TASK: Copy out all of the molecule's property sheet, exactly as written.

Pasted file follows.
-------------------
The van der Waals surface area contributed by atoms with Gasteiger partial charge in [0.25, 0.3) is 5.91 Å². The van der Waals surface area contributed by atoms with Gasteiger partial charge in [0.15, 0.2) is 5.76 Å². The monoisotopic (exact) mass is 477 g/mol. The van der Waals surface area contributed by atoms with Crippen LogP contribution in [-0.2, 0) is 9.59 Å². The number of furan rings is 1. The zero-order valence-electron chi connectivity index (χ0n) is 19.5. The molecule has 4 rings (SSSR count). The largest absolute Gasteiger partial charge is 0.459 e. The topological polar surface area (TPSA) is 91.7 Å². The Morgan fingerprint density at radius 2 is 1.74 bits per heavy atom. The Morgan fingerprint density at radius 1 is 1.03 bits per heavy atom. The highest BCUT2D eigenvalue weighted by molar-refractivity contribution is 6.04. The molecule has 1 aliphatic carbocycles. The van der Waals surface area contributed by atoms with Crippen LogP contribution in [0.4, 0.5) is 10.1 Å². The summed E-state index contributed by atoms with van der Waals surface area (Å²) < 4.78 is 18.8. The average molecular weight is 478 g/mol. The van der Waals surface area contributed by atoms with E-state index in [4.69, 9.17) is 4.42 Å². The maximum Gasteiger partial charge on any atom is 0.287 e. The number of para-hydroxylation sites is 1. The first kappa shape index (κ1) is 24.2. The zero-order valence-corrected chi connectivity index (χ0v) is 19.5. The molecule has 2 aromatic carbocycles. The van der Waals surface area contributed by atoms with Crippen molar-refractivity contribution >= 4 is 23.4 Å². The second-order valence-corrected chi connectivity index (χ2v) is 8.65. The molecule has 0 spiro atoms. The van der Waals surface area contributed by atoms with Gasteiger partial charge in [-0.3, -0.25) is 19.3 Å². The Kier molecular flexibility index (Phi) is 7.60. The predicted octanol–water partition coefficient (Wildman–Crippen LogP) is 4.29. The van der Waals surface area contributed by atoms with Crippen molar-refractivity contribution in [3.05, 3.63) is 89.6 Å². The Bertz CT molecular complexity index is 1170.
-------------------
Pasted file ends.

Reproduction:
The van der Waals surface area contributed by atoms with Gasteiger partial charge in [0.25, 0.3) is 5.91 Å². The van der Waals surface area contributed by atoms with Gasteiger partial charge in [0.15, 0.2) is 5.76 Å². The monoisotopic (exact) mass is 477 g/mol. The van der Waals surface area contributed by atoms with Crippen LogP contribution in [-0.2, 0) is 9.59 Å². The number of furan rings is 1. The zero-order valence-electron chi connectivity index (χ0n) is 19.5. The molecule has 4 rings (SSSR count). The largest absolute Gasteiger partial charge is 0.459 e. The topological polar surface area (TPSA) is 91.7 Å². The Morgan fingerprint density at radius 2 is 1.74 bits per heavy atom. The Morgan fingerprint density at radius 1 is 1.03 bits per heavy atom. The highest BCUT2D eigenvalue weighted by molar-refractivity contribution is 6.04. The molecule has 1 aliphatic carbocycles. The van der Waals surface area contributed by atoms with Crippen LogP contribution in [0.4, 0.5) is 10.1 Å². The summed E-state index contributed by atoms with van der Waals surface area (Å²) < 4.78 is 18.8. The average molecular weight is 478 g/mol. The van der Waals surface area contributed by atoms with E-state index in [4.69, 9.17) is 4.42 Å². The maximum Gasteiger partial charge on any atom is 0.287 e. The number of para-hydroxylation sites is 1. The first kappa shape index (κ1) is 24.2. The zero-order valence-corrected chi connectivity index (χ0v) is 19.5. The molecule has 2 aromatic carbocycles. The van der Waals surface area contributed by atoms with Crippen molar-refractivity contribution >= 4 is 23.4 Å². The second-order valence-corrected chi connectivity index (χ2v) is 8.65. The molecule has 0 spiro atoms. The van der Waals surface area contributed by atoms with Gasteiger partial charge in [-0.3, -0.25) is 19.3 Å². The Kier molecular flexibility index (Phi) is 7.60. The predicted octanol–water partition coefficient (Wildman–Crippen LogP) is 4.29. The van der Waals surface area contributed by atoms with Crippen molar-refractivity contribution in [3.05, 3.63) is 89.6 Å². The Bertz CT molecular complexity index is 1170.